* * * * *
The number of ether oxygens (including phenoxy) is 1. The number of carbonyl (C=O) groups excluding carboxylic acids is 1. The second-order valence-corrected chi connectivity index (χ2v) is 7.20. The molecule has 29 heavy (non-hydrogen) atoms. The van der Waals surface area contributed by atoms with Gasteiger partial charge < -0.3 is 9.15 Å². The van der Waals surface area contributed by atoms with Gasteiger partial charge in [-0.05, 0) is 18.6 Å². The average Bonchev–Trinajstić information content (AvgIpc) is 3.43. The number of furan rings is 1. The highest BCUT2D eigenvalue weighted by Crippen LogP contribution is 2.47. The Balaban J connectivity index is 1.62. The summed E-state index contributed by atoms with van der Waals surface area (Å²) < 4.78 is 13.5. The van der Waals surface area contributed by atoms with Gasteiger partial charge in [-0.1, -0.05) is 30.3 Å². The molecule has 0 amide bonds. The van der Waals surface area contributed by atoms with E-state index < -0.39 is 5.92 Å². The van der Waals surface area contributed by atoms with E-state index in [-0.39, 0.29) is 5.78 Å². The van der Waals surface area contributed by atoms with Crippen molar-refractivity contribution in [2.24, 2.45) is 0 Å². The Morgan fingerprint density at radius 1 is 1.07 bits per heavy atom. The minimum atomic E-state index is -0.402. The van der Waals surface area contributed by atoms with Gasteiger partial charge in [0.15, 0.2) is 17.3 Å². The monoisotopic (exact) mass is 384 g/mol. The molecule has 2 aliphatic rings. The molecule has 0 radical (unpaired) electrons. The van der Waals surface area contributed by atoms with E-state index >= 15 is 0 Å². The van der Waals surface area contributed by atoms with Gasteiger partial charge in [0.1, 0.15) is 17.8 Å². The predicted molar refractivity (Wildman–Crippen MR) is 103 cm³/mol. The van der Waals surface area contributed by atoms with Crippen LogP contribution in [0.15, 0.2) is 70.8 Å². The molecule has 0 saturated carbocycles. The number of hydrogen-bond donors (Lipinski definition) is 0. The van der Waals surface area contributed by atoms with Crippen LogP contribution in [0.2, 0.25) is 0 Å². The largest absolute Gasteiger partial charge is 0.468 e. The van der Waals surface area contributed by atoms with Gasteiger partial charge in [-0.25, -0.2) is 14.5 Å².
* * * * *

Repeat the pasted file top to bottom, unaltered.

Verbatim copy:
The number of ether oxygens (including phenoxy) is 1. The number of carbonyl (C=O) groups excluding carboxylic acids is 1. The second-order valence-corrected chi connectivity index (χ2v) is 7.20. The molecule has 29 heavy (non-hydrogen) atoms. The van der Waals surface area contributed by atoms with Gasteiger partial charge < -0.3 is 9.15 Å². The van der Waals surface area contributed by atoms with Gasteiger partial charge in [-0.05, 0) is 18.6 Å². The average Bonchev–Trinajstić information content (AvgIpc) is 3.43. The number of furan rings is 1. The highest BCUT2D eigenvalue weighted by Crippen LogP contribution is 2.47. The Balaban J connectivity index is 1.62. The summed E-state index contributed by atoms with van der Waals surface area (Å²) < 4.78 is 13.5. The van der Waals surface area contributed by atoms with Gasteiger partial charge in [-0.1, -0.05) is 30.3 Å². The molecule has 0 amide bonds. The van der Waals surface area contributed by atoms with E-state index < -0.39 is 5.92 Å². The van der Waals surface area contributed by atoms with E-state index in [-0.39, 0.29) is 5.78 Å². The van der Waals surface area contributed by atoms with Crippen molar-refractivity contribution in [2.24, 2.45) is 0 Å². The Morgan fingerprint density at radius 1 is 1.07 bits per heavy atom. The minimum atomic E-state index is -0.402. The van der Waals surface area contributed by atoms with Gasteiger partial charge in [0.15, 0.2) is 17.3 Å². The monoisotopic (exact) mass is 384 g/mol. The molecule has 2 aliphatic rings. The molecule has 0 radical (unpaired) electrons. The van der Waals surface area contributed by atoms with E-state index >= 15 is 0 Å². The van der Waals surface area contributed by atoms with Gasteiger partial charge in [0.1, 0.15) is 17.8 Å². The predicted molar refractivity (Wildman–Crippen MR) is 103 cm³/mol. The van der Waals surface area contributed by atoms with Crippen LogP contribution in [0.15, 0.2) is 70.8 Å². The molecule has 0 saturated carbocycles. The number of hydrogen-bond donors (Lipinski definition) is 0. The van der Waals surface area contributed by atoms with Crippen LogP contribution in [0.2, 0.25) is 0 Å². The largest absolute Gasteiger partial charge is 0.468 e. The van der Waals surface area contributed by atoms with Gasteiger partial charge in [-0.25, -0.2) is 14.5 Å².